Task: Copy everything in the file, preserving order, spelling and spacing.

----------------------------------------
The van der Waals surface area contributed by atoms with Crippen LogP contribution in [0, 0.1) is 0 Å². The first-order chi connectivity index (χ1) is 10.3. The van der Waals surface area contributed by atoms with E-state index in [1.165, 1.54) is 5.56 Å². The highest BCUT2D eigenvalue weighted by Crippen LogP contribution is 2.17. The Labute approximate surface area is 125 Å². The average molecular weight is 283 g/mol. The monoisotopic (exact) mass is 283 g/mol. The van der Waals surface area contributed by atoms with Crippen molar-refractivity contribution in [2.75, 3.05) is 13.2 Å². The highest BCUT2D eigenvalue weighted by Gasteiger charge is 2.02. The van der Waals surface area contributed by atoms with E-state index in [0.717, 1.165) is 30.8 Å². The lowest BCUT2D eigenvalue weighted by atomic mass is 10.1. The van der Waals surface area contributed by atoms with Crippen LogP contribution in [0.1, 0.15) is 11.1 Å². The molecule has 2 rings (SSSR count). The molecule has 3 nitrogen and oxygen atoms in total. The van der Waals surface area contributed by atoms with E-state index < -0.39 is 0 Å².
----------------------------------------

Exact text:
The van der Waals surface area contributed by atoms with Crippen LogP contribution in [0, 0.1) is 0 Å². The first-order chi connectivity index (χ1) is 10.3. The van der Waals surface area contributed by atoms with E-state index in [1.165, 1.54) is 5.56 Å². The highest BCUT2D eigenvalue weighted by Crippen LogP contribution is 2.17. The Labute approximate surface area is 125 Å². The average molecular weight is 283 g/mol. The monoisotopic (exact) mass is 283 g/mol. The van der Waals surface area contributed by atoms with Crippen molar-refractivity contribution in [2.75, 3.05) is 13.2 Å². The highest BCUT2D eigenvalue weighted by Gasteiger charge is 2.02. The van der Waals surface area contributed by atoms with E-state index in [0.717, 1.165) is 30.8 Å². The lowest BCUT2D eigenvalue weighted by atomic mass is 10.1. The van der Waals surface area contributed by atoms with Crippen LogP contribution in [0.1, 0.15) is 11.1 Å². The molecule has 2 rings (SSSR count). The molecule has 3 nitrogen and oxygen atoms in total. The van der Waals surface area contributed by atoms with E-state index < -0.39 is 0 Å².